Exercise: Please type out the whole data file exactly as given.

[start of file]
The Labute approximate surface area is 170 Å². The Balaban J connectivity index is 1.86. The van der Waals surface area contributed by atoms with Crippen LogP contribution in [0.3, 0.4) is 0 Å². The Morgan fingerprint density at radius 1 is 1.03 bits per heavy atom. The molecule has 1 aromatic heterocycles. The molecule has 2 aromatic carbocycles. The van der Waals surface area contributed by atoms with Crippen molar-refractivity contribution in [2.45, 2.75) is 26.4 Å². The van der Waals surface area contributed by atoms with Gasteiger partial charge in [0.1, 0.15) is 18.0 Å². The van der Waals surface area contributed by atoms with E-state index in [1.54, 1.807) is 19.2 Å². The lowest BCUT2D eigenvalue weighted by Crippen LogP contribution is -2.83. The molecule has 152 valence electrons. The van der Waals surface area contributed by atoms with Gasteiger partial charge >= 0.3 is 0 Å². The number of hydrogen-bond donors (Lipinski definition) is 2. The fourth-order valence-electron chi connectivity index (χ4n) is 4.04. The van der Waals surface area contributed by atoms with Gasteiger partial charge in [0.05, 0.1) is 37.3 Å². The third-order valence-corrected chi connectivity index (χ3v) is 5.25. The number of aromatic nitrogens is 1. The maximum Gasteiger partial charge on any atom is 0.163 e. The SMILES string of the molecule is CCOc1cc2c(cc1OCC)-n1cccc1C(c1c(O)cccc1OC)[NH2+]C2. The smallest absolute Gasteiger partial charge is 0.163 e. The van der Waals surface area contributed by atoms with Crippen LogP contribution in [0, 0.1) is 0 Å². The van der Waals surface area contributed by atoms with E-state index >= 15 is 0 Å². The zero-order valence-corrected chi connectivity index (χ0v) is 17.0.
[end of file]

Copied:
The Labute approximate surface area is 170 Å². The Balaban J connectivity index is 1.86. The van der Waals surface area contributed by atoms with Crippen LogP contribution in [0.3, 0.4) is 0 Å². The Morgan fingerprint density at radius 1 is 1.03 bits per heavy atom. The molecule has 1 aromatic heterocycles. The molecule has 2 aromatic carbocycles. The van der Waals surface area contributed by atoms with Crippen molar-refractivity contribution in [2.45, 2.75) is 26.4 Å². The van der Waals surface area contributed by atoms with Gasteiger partial charge in [0.1, 0.15) is 18.0 Å². The van der Waals surface area contributed by atoms with E-state index in [1.54, 1.807) is 19.2 Å². The lowest BCUT2D eigenvalue weighted by Crippen LogP contribution is -2.83. The molecule has 152 valence electrons. The van der Waals surface area contributed by atoms with Gasteiger partial charge >= 0.3 is 0 Å². The number of hydrogen-bond donors (Lipinski definition) is 2. The fourth-order valence-electron chi connectivity index (χ4n) is 4.04. The van der Waals surface area contributed by atoms with Gasteiger partial charge in [0.05, 0.1) is 37.3 Å². The third-order valence-corrected chi connectivity index (χ3v) is 5.25. The number of aromatic nitrogens is 1. The maximum Gasteiger partial charge on any atom is 0.163 e. The SMILES string of the molecule is CCOc1cc2c(cc1OCC)-n1cccc1C(c1c(O)cccc1OC)[NH2+]C2. The smallest absolute Gasteiger partial charge is 0.163 e. The van der Waals surface area contributed by atoms with Crippen LogP contribution in [0, 0.1) is 0 Å². The van der Waals surface area contributed by atoms with E-state index >= 15 is 0 Å². The zero-order valence-corrected chi connectivity index (χ0v) is 17.0.